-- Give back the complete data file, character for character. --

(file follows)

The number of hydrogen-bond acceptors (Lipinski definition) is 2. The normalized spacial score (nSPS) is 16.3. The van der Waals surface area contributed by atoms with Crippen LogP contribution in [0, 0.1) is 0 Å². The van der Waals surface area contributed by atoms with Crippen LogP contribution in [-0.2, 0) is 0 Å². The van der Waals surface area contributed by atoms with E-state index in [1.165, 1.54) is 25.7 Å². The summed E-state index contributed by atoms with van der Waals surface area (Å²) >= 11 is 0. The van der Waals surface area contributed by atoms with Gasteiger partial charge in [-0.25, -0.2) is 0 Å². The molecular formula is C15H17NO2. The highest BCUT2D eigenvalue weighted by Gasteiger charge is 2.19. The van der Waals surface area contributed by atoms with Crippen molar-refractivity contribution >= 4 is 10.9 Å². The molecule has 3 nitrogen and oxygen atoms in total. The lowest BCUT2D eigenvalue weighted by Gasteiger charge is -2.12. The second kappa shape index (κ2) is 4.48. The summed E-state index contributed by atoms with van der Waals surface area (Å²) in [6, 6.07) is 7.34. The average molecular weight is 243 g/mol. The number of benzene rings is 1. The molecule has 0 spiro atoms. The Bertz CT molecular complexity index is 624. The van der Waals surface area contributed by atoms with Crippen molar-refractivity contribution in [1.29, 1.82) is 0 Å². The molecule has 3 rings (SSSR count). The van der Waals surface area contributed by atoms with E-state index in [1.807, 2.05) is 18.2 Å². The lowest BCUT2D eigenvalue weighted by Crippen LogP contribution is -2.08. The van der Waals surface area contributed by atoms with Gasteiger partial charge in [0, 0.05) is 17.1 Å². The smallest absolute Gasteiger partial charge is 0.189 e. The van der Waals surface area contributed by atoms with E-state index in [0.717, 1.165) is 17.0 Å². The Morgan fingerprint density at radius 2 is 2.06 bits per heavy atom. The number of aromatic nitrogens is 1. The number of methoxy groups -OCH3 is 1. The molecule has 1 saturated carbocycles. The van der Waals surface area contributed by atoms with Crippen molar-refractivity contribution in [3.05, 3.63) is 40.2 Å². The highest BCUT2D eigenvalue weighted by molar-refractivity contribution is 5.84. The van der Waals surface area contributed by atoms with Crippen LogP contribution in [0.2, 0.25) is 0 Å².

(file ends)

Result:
The number of hydrogen-bond acceptors (Lipinski definition) is 2. The normalized spacial score (nSPS) is 16.3. The van der Waals surface area contributed by atoms with Crippen LogP contribution in [0, 0.1) is 0 Å². The van der Waals surface area contributed by atoms with Crippen LogP contribution in [-0.2, 0) is 0 Å². The van der Waals surface area contributed by atoms with E-state index in [1.165, 1.54) is 25.7 Å². The summed E-state index contributed by atoms with van der Waals surface area (Å²) >= 11 is 0. The van der Waals surface area contributed by atoms with Gasteiger partial charge in [-0.25, -0.2) is 0 Å². The molecular formula is C15H17NO2. The highest BCUT2D eigenvalue weighted by Gasteiger charge is 2.19. The van der Waals surface area contributed by atoms with Crippen molar-refractivity contribution >= 4 is 10.9 Å². The molecule has 3 nitrogen and oxygen atoms in total. The lowest BCUT2D eigenvalue weighted by Gasteiger charge is -2.12. The second kappa shape index (κ2) is 4.48. The summed E-state index contributed by atoms with van der Waals surface area (Å²) in [6, 6.07) is 7.34. The average molecular weight is 243 g/mol. The number of benzene rings is 1. The molecule has 0 spiro atoms. The Bertz CT molecular complexity index is 624. The van der Waals surface area contributed by atoms with Crippen molar-refractivity contribution in [1.29, 1.82) is 0 Å². The molecule has 3 rings (SSSR count). The van der Waals surface area contributed by atoms with E-state index in [1.807, 2.05) is 18.2 Å². The lowest BCUT2D eigenvalue weighted by Crippen LogP contribution is -2.08. The van der Waals surface area contributed by atoms with Gasteiger partial charge in [0, 0.05) is 17.1 Å². The smallest absolute Gasteiger partial charge is 0.189 e. The van der Waals surface area contributed by atoms with E-state index in [0.717, 1.165) is 17.0 Å². The Morgan fingerprint density at radius 2 is 2.06 bits per heavy atom. The number of aromatic nitrogens is 1. The number of methoxy groups -OCH3 is 1. The molecule has 1 saturated carbocycles. The van der Waals surface area contributed by atoms with Crippen molar-refractivity contribution in [3.05, 3.63) is 40.2 Å². The highest BCUT2D eigenvalue weighted by molar-refractivity contribution is 5.84. The van der Waals surface area contributed by atoms with Crippen LogP contribution in [0.2, 0.25) is 0 Å².